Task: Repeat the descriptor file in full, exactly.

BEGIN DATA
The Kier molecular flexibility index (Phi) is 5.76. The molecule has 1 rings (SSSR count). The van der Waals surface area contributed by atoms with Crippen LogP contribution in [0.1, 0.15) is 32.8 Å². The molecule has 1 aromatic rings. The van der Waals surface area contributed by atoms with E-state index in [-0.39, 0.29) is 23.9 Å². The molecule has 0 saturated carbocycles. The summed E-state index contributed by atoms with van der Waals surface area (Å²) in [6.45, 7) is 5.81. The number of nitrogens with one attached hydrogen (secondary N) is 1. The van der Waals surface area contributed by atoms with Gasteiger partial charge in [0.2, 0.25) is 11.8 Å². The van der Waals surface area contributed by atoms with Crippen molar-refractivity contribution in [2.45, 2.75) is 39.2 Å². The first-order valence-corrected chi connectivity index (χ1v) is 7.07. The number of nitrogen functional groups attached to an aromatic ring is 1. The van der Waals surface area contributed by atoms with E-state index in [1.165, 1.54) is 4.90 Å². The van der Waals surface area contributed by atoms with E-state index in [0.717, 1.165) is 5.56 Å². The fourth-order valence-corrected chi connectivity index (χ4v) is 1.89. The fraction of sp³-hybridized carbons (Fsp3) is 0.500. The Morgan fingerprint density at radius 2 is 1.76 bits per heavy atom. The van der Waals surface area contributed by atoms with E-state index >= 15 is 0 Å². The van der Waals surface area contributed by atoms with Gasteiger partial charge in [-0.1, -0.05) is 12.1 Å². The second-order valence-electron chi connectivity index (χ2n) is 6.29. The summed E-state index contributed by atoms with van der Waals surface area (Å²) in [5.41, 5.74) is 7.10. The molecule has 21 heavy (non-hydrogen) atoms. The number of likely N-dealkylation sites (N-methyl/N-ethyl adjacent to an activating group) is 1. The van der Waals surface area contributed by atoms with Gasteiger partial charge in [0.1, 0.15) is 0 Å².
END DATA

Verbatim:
The Kier molecular flexibility index (Phi) is 5.76. The molecule has 1 rings (SSSR count). The van der Waals surface area contributed by atoms with Crippen LogP contribution in [0.1, 0.15) is 32.8 Å². The molecule has 1 aromatic rings. The van der Waals surface area contributed by atoms with E-state index in [-0.39, 0.29) is 23.9 Å². The molecule has 0 saturated carbocycles. The summed E-state index contributed by atoms with van der Waals surface area (Å²) in [6.45, 7) is 5.81. The number of nitrogens with one attached hydrogen (secondary N) is 1. The van der Waals surface area contributed by atoms with Gasteiger partial charge in [0.2, 0.25) is 11.8 Å². The van der Waals surface area contributed by atoms with Crippen molar-refractivity contribution in [2.45, 2.75) is 39.2 Å². The first-order valence-corrected chi connectivity index (χ1v) is 7.07. The number of nitrogen functional groups attached to an aromatic ring is 1. The van der Waals surface area contributed by atoms with E-state index in [1.165, 1.54) is 4.90 Å². The van der Waals surface area contributed by atoms with E-state index in [0.717, 1.165) is 5.56 Å². The fourth-order valence-corrected chi connectivity index (χ4v) is 1.89. The fraction of sp³-hybridized carbons (Fsp3) is 0.500. The Morgan fingerprint density at radius 2 is 1.76 bits per heavy atom. The van der Waals surface area contributed by atoms with E-state index >= 15 is 0 Å². The van der Waals surface area contributed by atoms with Gasteiger partial charge in [-0.1, -0.05) is 12.1 Å². The second-order valence-electron chi connectivity index (χ2n) is 6.29. The summed E-state index contributed by atoms with van der Waals surface area (Å²) in [5.41, 5.74) is 7.10. The molecule has 21 heavy (non-hydrogen) atoms. The number of likely N-dealkylation sites (N-methyl/N-ethyl adjacent to an activating group) is 1. The van der Waals surface area contributed by atoms with Gasteiger partial charge in [0.1, 0.15) is 0 Å².